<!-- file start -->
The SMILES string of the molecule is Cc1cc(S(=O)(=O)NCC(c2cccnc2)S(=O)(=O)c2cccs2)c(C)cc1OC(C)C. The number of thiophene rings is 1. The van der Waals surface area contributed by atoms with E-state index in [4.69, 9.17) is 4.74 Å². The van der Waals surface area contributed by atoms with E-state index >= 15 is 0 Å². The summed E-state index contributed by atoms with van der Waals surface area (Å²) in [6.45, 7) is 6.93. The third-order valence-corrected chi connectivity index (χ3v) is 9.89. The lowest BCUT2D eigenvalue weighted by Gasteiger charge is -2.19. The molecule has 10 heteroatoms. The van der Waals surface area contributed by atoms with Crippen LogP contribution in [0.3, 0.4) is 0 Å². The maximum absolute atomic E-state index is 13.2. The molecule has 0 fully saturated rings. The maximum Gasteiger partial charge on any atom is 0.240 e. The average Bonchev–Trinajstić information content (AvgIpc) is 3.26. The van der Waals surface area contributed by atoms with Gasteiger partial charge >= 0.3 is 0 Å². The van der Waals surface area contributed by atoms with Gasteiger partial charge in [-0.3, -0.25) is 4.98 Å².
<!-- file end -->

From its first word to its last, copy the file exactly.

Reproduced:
The SMILES string of the molecule is Cc1cc(S(=O)(=O)NCC(c2cccnc2)S(=O)(=O)c2cccs2)c(C)cc1OC(C)C. The number of thiophene rings is 1. The van der Waals surface area contributed by atoms with E-state index in [4.69, 9.17) is 4.74 Å². The van der Waals surface area contributed by atoms with E-state index >= 15 is 0 Å². The summed E-state index contributed by atoms with van der Waals surface area (Å²) in [6.45, 7) is 6.93. The third-order valence-corrected chi connectivity index (χ3v) is 9.89. The lowest BCUT2D eigenvalue weighted by Gasteiger charge is -2.19. The molecule has 10 heteroatoms. The van der Waals surface area contributed by atoms with Crippen LogP contribution in [0.3, 0.4) is 0 Å². The maximum absolute atomic E-state index is 13.2. The molecule has 0 fully saturated rings. The maximum Gasteiger partial charge on any atom is 0.240 e. The average Bonchev–Trinajstić information content (AvgIpc) is 3.26. The van der Waals surface area contributed by atoms with Gasteiger partial charge >= 0.3 is 0 Å². The van der Waals surface area contributed by atoms with Gasteiger partial charge in [-0.3, -0.25) is 4.98 Å².